When it rains, it pours. Especially in Florida. Known as the hurricane capital of the USA, the Sunshine State is renowned for named storms and even pop-up thunderstorms that occur on a daily basis during the long hot summer. Any squall can pack a punch that combines wind, rain, and hail. If you’ve ever hunkered down to weather a hurricane, then you know the aftermath of a storm can leave downed trees and power lines in its wake, along with a fair share of property damage.
At RoofCrafters, we've serviced homes in the Southeast for nearly 3 decades, so we know just how bad these storms can get. We've even had storm damage done to our own roofs, and the stress of what to do next is enough to make anyone go crazy. That's right, Mother Nature spares no one. Not even the experts.
All of this being said, should you find yourself in a situation where your home sustainsroof storm damage, do you know what to do to minimize the damage and how to file a claim with your insurance company? If not, it's a good thing you're here. In this article, you'll learn what storm damage looks like, what to do once you spot it, and what your next steps should be. Let's get started!
Fallen Tree Limbs
One of the things that strikes fear into the heart of any homeowner is the threat of a tree falling onto their house. Since some oak trees weigh almost as much as a loaded Mack Truck, it should come as no surprise that if one were to fall atop your home, the damage it can inflict could be catastrophic. Even branches on many full-grown oak trees weigh as much as a tree themselves. That means if one comes crashing down, don’t even think about trying to move it. You’re going to need a chainsaw and a crane to safely shift a fallen oak. The best you can hope to do in the short term is to try to cover the hole it makes with a tarp to keep the water from entering your home.
You've Got Hail
Another common cause of roof damage is hail. Depending on the size of the hailstones and the duration of the hailstorm, your roof can wind up as dimpled as a golf ball. Hail damage can sometimes seem inconsequential. Unlike wind or tree damage, most of the time, hail-damaged shingles remain in place. What most people don’t understand is the way in which shingles are constructed. Asphalt shingles are made with granules that block harmful UV rays which would otherwise dry them out. These granules are gradually lost over the lifetime of a roof system. Hail damage, though, can accelerate the aging process or even invalidate the warranty. Hailstones can also dent or damage flashing.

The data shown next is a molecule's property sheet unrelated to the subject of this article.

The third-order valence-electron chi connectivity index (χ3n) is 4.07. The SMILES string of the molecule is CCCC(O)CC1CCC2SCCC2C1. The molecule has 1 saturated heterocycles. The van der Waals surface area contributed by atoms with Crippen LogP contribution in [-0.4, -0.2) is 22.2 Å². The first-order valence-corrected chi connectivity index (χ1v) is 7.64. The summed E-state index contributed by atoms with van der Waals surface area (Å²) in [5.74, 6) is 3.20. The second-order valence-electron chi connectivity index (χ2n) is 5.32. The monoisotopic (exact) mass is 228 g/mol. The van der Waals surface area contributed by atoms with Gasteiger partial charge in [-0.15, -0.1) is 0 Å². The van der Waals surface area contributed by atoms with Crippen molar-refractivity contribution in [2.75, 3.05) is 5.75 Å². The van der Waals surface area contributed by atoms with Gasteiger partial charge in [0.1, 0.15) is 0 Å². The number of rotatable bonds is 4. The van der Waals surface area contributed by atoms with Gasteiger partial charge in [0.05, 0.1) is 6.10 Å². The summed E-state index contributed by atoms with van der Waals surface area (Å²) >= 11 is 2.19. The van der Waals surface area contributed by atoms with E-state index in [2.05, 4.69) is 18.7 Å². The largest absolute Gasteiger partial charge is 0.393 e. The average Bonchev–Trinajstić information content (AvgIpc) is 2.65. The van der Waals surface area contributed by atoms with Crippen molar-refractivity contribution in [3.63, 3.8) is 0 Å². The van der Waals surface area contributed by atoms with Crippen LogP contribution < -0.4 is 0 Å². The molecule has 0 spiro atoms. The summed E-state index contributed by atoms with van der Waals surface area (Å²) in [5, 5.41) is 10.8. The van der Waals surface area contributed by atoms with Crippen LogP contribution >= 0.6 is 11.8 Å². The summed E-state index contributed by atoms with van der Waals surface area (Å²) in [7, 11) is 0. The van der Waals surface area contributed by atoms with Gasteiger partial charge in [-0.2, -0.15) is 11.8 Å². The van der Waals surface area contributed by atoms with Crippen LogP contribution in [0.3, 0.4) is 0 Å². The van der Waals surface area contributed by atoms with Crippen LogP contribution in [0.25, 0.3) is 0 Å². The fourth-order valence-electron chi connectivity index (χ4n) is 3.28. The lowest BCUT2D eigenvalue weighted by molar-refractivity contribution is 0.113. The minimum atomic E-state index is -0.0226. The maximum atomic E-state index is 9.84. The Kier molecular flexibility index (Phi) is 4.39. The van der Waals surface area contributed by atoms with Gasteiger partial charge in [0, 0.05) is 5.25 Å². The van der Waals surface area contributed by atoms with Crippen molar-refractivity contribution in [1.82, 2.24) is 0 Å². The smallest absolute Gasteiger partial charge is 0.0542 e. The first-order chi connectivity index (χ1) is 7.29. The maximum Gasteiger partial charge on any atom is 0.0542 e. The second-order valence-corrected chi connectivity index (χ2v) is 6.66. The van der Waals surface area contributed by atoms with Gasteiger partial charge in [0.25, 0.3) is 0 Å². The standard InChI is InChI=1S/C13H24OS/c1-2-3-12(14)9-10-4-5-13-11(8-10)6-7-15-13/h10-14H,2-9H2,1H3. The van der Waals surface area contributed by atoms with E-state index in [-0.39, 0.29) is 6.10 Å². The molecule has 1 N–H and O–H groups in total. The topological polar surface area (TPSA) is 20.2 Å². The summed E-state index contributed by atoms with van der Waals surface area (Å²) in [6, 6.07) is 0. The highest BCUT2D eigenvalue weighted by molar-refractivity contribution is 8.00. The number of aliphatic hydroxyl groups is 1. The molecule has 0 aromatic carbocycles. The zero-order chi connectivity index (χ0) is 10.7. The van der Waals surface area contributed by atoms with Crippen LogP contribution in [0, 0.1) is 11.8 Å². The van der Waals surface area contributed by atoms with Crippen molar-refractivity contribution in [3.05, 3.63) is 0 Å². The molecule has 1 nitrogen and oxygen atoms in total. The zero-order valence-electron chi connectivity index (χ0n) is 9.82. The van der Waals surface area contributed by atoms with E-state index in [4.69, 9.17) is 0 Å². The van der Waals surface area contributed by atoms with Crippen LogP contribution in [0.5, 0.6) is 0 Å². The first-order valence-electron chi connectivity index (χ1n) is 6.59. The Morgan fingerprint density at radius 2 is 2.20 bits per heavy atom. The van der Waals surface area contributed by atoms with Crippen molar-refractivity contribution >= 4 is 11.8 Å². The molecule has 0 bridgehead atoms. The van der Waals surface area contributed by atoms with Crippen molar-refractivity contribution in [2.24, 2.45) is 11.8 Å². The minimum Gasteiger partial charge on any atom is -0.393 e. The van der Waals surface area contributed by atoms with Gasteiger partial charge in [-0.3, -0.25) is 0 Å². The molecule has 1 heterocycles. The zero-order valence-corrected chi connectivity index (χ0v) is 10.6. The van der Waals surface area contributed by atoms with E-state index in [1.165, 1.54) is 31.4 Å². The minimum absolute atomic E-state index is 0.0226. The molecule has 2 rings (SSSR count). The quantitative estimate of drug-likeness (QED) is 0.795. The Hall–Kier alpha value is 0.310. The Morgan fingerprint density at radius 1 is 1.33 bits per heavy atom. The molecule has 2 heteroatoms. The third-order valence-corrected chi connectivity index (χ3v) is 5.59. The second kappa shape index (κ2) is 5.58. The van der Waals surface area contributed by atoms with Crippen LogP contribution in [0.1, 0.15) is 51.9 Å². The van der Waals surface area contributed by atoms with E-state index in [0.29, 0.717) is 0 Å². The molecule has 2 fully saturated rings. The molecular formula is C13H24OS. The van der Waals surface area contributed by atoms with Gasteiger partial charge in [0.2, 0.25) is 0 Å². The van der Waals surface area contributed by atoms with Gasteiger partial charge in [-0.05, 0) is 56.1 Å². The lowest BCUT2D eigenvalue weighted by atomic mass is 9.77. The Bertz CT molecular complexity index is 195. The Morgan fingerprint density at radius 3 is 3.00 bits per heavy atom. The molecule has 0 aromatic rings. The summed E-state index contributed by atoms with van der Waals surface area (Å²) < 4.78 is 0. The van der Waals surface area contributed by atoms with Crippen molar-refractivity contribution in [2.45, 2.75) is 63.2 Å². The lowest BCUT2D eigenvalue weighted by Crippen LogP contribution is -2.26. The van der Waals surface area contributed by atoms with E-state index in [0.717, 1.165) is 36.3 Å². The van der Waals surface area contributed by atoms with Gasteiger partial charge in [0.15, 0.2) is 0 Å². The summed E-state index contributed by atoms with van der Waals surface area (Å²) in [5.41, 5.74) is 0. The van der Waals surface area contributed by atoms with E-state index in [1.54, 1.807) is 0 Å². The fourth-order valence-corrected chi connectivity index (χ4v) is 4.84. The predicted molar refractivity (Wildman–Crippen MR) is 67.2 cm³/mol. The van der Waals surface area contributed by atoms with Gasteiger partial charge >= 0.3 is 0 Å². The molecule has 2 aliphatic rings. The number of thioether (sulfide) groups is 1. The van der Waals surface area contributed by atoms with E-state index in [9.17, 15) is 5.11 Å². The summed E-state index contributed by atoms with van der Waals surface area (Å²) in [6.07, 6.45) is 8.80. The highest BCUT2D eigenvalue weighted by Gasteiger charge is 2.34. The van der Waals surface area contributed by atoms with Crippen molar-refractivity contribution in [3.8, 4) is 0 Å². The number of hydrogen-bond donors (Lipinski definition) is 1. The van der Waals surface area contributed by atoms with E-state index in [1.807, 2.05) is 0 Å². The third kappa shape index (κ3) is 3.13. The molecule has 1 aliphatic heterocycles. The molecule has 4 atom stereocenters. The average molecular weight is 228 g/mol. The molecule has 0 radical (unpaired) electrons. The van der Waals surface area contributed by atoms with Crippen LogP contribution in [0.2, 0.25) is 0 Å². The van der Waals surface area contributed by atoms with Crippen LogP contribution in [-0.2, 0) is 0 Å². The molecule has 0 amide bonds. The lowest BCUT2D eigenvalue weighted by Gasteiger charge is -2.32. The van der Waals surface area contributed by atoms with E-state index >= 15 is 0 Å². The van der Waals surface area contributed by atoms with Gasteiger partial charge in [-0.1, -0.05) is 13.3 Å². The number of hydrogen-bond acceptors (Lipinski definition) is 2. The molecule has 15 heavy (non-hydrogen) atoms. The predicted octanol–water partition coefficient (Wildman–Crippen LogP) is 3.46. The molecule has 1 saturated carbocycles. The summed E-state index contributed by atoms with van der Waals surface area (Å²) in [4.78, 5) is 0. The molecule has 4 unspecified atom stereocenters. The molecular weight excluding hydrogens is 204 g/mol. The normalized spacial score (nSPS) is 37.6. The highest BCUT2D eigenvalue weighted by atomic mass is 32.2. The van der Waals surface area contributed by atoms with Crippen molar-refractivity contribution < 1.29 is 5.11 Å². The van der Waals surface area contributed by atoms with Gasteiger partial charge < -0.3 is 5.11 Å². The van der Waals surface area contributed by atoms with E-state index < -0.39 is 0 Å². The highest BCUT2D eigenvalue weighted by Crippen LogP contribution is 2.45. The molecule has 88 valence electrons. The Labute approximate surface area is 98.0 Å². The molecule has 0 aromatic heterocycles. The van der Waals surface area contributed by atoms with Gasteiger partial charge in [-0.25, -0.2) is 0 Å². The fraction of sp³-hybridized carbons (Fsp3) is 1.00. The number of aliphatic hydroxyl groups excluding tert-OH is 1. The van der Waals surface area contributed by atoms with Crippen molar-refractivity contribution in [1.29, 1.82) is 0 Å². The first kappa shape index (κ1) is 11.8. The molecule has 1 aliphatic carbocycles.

While hail, windblown debris, and falling tree limbs can do a number on your roof, so too can the wind alone. Depending on the age and condition of your roof, strong winds can bend, crack and even break your shingles. If roof damage goes unchecked, this can result in leaks that can take weeks or months to surface inside of your home. Internal water damage can cause more than just unsightly stains on the ceiling. It can lead to everything from rot and mold to electrical short circuits. The problem is, that even if you walk your roof, you may not be able to detect the signs of roof damage. If your home’s roof is more than 5-years-old, it wouldn’t be a bad idea to have your roof inspected by your local roofing contractor for damage that you may not be able to detect before more serious complications arise.
Another potential hazard with any electrical storm is the possibility of a lightning strike. A lightning bolt can pack more than a million bolts and be hotter than the surface of the Sun. Should a bolt from the blue strike your home, it can cause serious damage to your roof, as well as the contents of your home. It isn’t unusual for a lightning bolt to drill a hole in a roof or even set one on fire. It can also melt asphalt shingles in and around the area of the strike. If your home is struck by lightning, you should call a roofing company to have them send someone over to give your roof the once over.
How Can I Spot Roof Damage?
While a tree limb sticking out of your roof is obvious, not all roof damage is readily apparent. Other than detecting a leak from inside your home,the way to spot roof damage is to inspect the roof. This can sometimes be done from the ground. If you stand in your yard and look up at the roof, shingles that are bent or missing should be readily apparent.
Sometimes after a windstorm, you won’t even need to look up since displaced shingles usually wind up in your yard. If you detect roof damage, the first thing you need to do is to cover the damage to prevent leaks. Then, you need to have the damaged or missing shingles replaced as soon as possible.
Should I File a Claim With My Insurance Company
Filing a damage claim after a storm has damaged your roof is always a good idea.Get a local roofing contractor out first to assess the damages to make sure the damages exceed your insurance deductible. You would not want to file a claim if the damage is less than your deductible. One of the things that homeowner’s insurance is designed to handle is sudden damage due to wind, hail, or a bolt from the sky.
Just make sure you document the damage before you tarp it or repair it if you want to get full value. Also, make sure you document all of the damage, including any water damage that was caused after the fact. Whether the damage to your roof is significant enough to warrant a replacement or a repair is in the hands of the insurance adjuster.
Provided the roof was properly installed and maintained, and the damage exceeds 25% of the roof area, you could wind up only having to pay the cost of your deductible to make your roof whole again. If you think you're in need of a professional inspection just to be sure, drop us a line on our contact page. One of our friendly representatives will schedule an appointment at your earliest convenience.